Today the cities of Patagonia, Sonoita and Elgin are home to vineyards growing grapes to produce wines. The vineyards also extend well into Cochise County. The city of Willcox is becoming a wine tasting destination for the region. The grapes that grow well in the arid climate of Southern Arizona are Shiraz, Petite Sirah, Barbera, Tempranillo, Cabernet Sauvignon, Sauvignon Blanc, Voignier and Pinot Grigio. As you can imagine, the area also produces a wonderful variety of chiles. And, believe it or not, the area is home to thousands of pecan trees, owned by The Green Valley Pecan Company.

Historical buildings in the Southwest were typically constructed of stone, or
thick adobe walls covered with lime plaster. The thermal mass help the
building to stay warm in the winter and cool in the summer.  
      I enjoy visiting Tumacácori in the late spring and early fall when temperatures are milder and the demonstration garden is thriving. I like seeing the pomegranate trees in bloom and bees collecting nectar from Hollyhock flowers. Across the grounds, the California poppy will voluntarily grow and the bright orange petals sway in the breeze. A bench or two positioned under tall mesquite trees give some areas of respite as shelter against the hot sun. I am tempted to visit as well for the Guadalupe Fiesta which falls every year during the first week of December. Folklorico and Mariachi performances are certainly a draw for me—especially in such a beautiful setting.
Wild and cultivated flowers dot the landscape on the grounds of Tumacácori.
   Unlike San Xavier del Bac, where you can sit in an old wooden pew and spend time in reflection while viewing the incredible murals and paintings, Tumacácori is a space to stand in and wonder what it looked like hundreds of years ago when it was freshly painted in decorative motifs and statues of saints stood in alcoves—carved eyes with fixed gazed looking adoringly towards heaven.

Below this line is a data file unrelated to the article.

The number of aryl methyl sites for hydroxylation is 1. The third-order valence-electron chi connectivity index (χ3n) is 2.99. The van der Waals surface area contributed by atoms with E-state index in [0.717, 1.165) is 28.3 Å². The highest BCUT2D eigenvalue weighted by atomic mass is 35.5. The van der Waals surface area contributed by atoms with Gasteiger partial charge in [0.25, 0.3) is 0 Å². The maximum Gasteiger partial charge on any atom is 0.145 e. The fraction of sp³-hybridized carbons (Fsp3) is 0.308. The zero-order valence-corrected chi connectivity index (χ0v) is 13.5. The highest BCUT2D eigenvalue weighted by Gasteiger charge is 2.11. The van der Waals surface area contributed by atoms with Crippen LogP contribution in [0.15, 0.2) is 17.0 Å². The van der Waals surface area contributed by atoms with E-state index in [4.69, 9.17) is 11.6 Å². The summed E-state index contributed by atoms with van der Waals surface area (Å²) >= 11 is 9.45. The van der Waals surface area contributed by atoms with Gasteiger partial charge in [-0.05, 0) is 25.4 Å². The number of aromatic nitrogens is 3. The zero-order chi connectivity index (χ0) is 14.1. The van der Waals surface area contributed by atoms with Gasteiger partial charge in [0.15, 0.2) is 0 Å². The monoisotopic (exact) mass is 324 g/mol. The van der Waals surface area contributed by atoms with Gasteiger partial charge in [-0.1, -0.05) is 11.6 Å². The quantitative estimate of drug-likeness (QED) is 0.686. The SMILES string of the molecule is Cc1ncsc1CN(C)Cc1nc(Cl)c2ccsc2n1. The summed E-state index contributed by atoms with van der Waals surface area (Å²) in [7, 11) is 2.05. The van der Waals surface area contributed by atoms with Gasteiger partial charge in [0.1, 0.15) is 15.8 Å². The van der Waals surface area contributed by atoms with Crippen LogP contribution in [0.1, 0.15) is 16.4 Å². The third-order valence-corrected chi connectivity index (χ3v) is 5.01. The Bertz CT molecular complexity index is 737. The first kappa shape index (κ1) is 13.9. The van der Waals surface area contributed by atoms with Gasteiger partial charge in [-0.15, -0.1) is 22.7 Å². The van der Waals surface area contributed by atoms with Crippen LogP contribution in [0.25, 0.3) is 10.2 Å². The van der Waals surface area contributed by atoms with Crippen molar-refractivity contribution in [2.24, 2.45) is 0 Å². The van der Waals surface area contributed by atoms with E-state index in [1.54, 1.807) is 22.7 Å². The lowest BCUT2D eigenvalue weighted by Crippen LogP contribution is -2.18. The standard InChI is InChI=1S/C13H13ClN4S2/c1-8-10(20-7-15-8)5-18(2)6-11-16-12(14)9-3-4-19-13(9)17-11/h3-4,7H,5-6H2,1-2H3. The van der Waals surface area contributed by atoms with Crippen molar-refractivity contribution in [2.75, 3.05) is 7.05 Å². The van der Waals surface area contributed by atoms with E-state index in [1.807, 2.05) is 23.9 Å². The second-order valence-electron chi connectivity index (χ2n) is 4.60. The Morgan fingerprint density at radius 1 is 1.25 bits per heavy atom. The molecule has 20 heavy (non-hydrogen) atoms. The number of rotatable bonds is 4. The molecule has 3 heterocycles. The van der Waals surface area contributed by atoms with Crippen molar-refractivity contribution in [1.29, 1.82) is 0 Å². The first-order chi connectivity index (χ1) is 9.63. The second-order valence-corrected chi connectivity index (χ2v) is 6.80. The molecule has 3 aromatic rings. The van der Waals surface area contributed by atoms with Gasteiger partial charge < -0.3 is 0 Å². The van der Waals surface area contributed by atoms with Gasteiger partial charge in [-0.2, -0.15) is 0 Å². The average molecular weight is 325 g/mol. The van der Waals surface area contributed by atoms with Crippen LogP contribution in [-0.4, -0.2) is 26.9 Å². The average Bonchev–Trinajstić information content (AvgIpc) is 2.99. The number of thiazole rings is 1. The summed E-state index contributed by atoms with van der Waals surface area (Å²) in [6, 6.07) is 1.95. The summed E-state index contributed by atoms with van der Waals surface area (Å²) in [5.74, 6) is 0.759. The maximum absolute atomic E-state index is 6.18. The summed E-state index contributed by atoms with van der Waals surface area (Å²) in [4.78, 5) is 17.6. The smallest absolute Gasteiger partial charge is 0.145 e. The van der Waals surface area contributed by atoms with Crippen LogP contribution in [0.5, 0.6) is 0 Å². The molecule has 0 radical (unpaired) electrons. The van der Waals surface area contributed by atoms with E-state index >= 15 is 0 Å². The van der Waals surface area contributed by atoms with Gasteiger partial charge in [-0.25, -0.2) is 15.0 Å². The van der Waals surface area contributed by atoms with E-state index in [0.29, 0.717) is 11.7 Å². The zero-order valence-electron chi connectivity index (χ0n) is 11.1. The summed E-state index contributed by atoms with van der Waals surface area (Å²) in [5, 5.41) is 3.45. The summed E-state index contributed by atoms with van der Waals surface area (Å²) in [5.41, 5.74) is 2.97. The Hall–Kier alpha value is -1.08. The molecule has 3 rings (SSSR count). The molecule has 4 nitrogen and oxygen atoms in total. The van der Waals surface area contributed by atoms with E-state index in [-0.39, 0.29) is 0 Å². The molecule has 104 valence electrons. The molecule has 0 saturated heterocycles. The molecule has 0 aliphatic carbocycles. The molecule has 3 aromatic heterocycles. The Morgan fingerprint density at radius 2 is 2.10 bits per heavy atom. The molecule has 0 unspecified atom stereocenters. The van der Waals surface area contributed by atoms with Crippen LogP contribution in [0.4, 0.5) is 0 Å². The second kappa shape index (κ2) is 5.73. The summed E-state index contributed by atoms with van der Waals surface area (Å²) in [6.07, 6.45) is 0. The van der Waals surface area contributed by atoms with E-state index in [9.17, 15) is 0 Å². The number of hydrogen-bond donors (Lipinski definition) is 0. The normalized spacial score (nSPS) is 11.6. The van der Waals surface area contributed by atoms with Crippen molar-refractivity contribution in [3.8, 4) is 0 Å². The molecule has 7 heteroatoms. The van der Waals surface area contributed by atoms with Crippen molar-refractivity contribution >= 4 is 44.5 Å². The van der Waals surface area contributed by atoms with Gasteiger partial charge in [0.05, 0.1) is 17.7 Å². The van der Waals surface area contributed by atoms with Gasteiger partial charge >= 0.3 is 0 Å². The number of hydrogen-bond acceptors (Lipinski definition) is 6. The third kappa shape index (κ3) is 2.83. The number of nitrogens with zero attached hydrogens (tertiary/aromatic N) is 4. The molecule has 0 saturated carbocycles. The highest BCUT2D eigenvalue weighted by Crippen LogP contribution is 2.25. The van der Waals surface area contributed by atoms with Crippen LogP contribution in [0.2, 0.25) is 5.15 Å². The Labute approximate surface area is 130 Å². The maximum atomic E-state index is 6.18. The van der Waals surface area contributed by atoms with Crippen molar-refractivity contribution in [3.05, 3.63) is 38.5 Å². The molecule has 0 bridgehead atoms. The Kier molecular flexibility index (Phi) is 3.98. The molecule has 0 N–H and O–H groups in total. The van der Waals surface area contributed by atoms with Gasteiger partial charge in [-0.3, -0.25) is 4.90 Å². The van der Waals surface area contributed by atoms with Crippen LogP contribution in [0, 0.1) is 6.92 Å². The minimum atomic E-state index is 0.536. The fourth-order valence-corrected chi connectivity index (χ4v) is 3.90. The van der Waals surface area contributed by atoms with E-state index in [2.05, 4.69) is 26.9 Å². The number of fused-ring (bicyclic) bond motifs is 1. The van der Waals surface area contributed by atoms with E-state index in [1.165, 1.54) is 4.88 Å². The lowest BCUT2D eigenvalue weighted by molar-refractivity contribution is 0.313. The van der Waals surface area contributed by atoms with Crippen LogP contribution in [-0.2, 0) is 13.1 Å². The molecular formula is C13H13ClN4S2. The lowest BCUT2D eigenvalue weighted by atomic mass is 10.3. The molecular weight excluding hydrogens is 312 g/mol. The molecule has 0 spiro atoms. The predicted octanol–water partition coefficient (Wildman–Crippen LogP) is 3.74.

I wandered around the cemetery after exiting the church.
   After you finish touring the church and grounds, be sure not to leave Tumacácori without first visiting the Santa Cruz Chili and Spice Company. You can't miss it. There's only one main street and the gargantuan sign makes the retail shop, in a converted ranch house, easy to find. On my last visit, I purchased their famous mild chili powder along with some ground specialty chilis. The family-owned company also has an online store, and some of their products, such as the delicious Chili Paste is stocked at Whole Foods Market, at least in the Tucson area.

P.S.:  Please "like us" on Facebook where we post some of our favorite finds from our wanderings and from around the "internets".
   If you'd like to see more of our photos, join the party on instagram: #salvationsisterlinda and #salvationsistermichelle and #beaumontjuliette ('cause sister #2, or wenchy-pooh as I like to call her at this very moment, couldn't get with the salvationsisters' naming convention.)

Quick Chili Con Carne